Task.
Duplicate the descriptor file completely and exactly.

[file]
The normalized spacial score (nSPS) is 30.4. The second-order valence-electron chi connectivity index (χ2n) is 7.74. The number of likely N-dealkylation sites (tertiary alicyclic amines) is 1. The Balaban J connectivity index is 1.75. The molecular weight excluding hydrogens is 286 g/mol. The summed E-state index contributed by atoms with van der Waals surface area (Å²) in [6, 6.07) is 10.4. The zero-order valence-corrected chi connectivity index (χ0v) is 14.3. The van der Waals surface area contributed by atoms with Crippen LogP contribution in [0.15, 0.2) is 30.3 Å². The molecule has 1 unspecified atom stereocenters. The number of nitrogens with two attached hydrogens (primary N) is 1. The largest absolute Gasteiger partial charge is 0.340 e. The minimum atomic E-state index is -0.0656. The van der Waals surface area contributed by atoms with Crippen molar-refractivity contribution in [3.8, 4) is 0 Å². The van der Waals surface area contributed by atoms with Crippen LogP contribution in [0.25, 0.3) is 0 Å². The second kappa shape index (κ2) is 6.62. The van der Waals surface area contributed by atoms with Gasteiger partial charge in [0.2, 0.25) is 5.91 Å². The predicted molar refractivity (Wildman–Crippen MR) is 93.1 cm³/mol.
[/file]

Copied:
The normalized spacial score (nSPS) is 30.4. The second-order valence-electron chi connectivity index (χ2n) is 7.74. The number of likely N-dealkylation sites (tertiary alicyclic amines) is 1. The Balaban J connectivity index is 1.75. The molecular weight excluding hydrogens is 286 g/mol. The summed E-state index contributed by atoms with van der Waals surface area (Å²) in [6, 6.07) is 10.4. The zero-order valence-corrected chi connectivity index (χ0v) is 14.3. The van der Waals surface area contributed by atoms with Crippen LogP contribution in [0.15, 0.2) is 30.3 Å². The molecule has 1 unspecified atom stereocenters. The number of nitrogens with two attached hydrogens (primary N) is 1. The largest absolute Gasteiger partial charge is 0.340 e. The minimum atomic E-state index is -0.0656. The van der Waals surface area contributed by atoms with Crippen molar-refractivity contribution in [3.8, 4) is 0 Å². The van der Waals surface area contributed by atoms with Crippen LogP contribution in [0.25, 0.3) is 0 Å². The second kappa shape index (κ2) is 6.62. The van der Waals surface area contributed by atoms with Gasteiger partial charge in [0.2, 0.25) is 5.91 Å². The predicted molar refractivity (Wildman–Crippen MR) is 93.1 cm³/mol.